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Alfred answer appearance Arnold asked beautiful become brought called carried Christian Church close continued course death early earth England entered Etta eyes face fear feeling feet friends gave give given hand head heard heart hope hour interest John keep kind king lady leave letters light live London look Lord Lucy matter means miles mind morning mother nature never object observed once passed Patty perhaps person poor possessed present Questions reached received remained replied rest round seemed seen sent side sister soon speak spirit sure tell things thought told took truth turned voice walk whole wish young
Seite 462 - Brightest and best of the sons of the morning, dawn on our darkness, and lend us thine aid ; star of the east, the horizon adorning, guide where our infant Redeemer is laid.
Seite 248 - Past, But the hopes of youth fall thick in the blast And the days are dark and dreary. Be still, sad heart ! and cease repining ; Behind the clouds is the sun still shining ; Thy fate is the common fate of all, Into each life some rain must fall, Some days must be dark and dreary.
Seite 100 - Israel, Fear not : for I have redeemed thee, I have called thee by thy name ; thou art mine. When thou passest through the waters, I will be with thee ; . and through the rivers, they shall not overflow thee : when thou walkest through the fire, thou shalt not be burned ; neither shall the flame kindle upon thee. For I am the Lord thy God, the Holy One of Israel, thy Saviour : I gave Egypt for thy ransom, Ethiopia and Seba for thee.
Seite 107 - Whither, midst falling dew, While glow the heavens with the last steps of day, Far, through their rosy depths, dost thou pursue Thy solitary way? Vainly the fowler's eye Might mark thy distant flight to do thee wrong, As, darkly painted on the crimson sky, Thy figure floats along.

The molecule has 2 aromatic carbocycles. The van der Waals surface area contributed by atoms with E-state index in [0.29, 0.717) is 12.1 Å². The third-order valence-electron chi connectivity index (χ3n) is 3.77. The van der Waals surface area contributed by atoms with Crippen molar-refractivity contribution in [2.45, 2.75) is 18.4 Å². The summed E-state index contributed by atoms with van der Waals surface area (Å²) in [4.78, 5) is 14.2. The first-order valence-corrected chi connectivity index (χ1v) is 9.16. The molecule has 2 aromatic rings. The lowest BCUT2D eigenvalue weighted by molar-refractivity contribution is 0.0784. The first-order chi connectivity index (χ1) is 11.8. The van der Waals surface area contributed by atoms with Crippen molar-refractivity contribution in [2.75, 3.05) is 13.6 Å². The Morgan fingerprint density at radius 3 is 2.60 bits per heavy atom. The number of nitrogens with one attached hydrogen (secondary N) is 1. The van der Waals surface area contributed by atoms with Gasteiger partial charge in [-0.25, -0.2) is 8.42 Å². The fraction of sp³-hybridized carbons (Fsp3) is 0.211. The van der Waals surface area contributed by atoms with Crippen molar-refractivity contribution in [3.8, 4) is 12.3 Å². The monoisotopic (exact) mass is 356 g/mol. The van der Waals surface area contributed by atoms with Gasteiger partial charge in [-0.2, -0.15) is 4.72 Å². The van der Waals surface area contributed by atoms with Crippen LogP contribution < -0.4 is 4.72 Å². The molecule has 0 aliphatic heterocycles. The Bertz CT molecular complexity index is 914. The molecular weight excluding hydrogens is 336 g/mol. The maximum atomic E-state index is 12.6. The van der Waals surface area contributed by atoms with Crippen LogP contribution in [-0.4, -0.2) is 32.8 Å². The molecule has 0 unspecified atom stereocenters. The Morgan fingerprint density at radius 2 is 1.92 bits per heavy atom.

Seite 463 - It is as natural to die as to be born ; and to a little infant, perhaps, the one is as painful as the other. He that dies in an earnest pursuit, is like one that is wounded in hot blood ; who, for the time, scarce feels the hurt ; and therefore a mind fixed and bent upon somewhat that is good, doth avert the dolors of death. But, above all, believe it, the sweetest canticle is " Nunc dimittis," when a man hath obtained worthy ends and expectations.
Seite 17 - Then I looked on all the works that my hands had wrought, and on the labour that I had laboured to do : and behold, all was vanity and vexation of spirit, and there was no profit under the sun.
Seite 376 - As for man, his days are as grass; as a flower of the field, so he flourisheth : For the wind passeth over it, and it is gone ; and the place thereof shall know it no more.
Seite 188 - Blow, blow, thou winter wind, Thou art not so unkind As man's ingratitude ; Thy tooth is not so keen, Because thou art not seen, Although thy breath be rude.